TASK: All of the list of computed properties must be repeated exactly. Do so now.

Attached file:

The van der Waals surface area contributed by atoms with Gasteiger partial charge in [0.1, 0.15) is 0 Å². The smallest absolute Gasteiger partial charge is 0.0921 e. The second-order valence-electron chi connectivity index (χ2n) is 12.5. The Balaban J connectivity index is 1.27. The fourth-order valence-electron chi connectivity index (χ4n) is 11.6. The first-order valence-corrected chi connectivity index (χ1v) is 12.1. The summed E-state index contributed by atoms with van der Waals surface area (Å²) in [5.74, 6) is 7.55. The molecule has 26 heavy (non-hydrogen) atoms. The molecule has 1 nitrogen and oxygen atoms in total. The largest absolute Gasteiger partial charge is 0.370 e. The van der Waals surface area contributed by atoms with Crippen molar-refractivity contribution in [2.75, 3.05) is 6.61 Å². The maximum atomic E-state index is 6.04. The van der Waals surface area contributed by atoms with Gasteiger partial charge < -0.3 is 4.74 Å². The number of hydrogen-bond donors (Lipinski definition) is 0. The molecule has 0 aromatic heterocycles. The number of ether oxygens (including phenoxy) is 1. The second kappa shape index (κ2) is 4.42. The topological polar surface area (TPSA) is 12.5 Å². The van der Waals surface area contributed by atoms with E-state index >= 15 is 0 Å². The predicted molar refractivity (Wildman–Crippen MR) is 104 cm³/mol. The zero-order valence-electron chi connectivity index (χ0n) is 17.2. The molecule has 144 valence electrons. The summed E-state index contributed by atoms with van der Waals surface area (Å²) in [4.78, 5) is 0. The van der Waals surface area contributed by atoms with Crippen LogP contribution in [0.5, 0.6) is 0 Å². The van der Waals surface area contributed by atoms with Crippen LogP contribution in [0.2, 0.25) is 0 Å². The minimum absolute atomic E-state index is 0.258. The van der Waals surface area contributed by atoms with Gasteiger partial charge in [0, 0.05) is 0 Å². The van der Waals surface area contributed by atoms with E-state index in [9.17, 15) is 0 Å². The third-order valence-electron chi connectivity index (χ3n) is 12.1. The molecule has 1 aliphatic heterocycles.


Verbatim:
The van der Waals surface area contributed by atoms with Gasteiger partial charge in [0.1, 0.15) is 0 Å². The smallest absolute Gasteiger partial charge is 0.0921 e. The second-order valence-electron chi connectivity index (χ2n) is 12.5. The Balaban J connectivity index is 1.27. The fourth-order valence-electron chi connectivity index (χ4n) is 11.6. The first-order valence-corrected chi connectivity index (χ1v) is 12.1. The summed E-state index contributed by atoms with van der Waals surface area (Å²) in [5.74, 6) is 7.55. The molecule has 26 heavy (non-hydrogen) atoms. The molecule has 1 nitrogen and oxygen atoms in total. The largest absolute Gasteiger partial charge is 0.370 e. The van der Waals surface area contributed by atoms with Crippen molar-refractivity contribution in [2.75, 3.05) is 6.61 Å². The maximum atomic E-state index is 6.04. The van der Waals surface area contributed by atoms with Gasteiger partial charge < -0.3 is 4.74 Å². The number of hydrogen-bond donors (Lipinski definition) is 0. The molecule has 0 aromatic heterocycles. The number of ether oxygens (including phenoxy) is 1. The second kappa shape index (κ2) is 4.42. The topological polar surface area (TPSA) is 12.5 Å². The van der Waals surface area contributed by atoms with E-state index >= 15 is 0 Å². The predicted molar refractivity (Wildman–Crippen MR) is 104 cm³/mol. The zero-order valence-electron chi connectivity index (χ0n) is 17.2. The molecule has 144 valence electrons. The summed E-state index contributed by atoms with van der Waals surface area (Å²) in [4.78, 5) is 0. The van der Waals surface area contributed by atoms with Crippen LogP contribution in [0.5, 0.6) is 0 Å². The van der Waals surface area contributed by atoms with Crippen LogP contribution in [0.2, 0.25) is 0 Å². The minimum absolute atomic E-state index is 0.258. The van der Waals surface area contributed by atoms with Gasteiger partial charge in [0, 0.05) is 0 Å². The van der Waals surface area contributed by atoms with E-state index in [9.17, 15) is 0 Å². The third-order valence-electron chi connectivity index (χ3n) is 12.1. The molecule has 1 aliphatic heterocycles.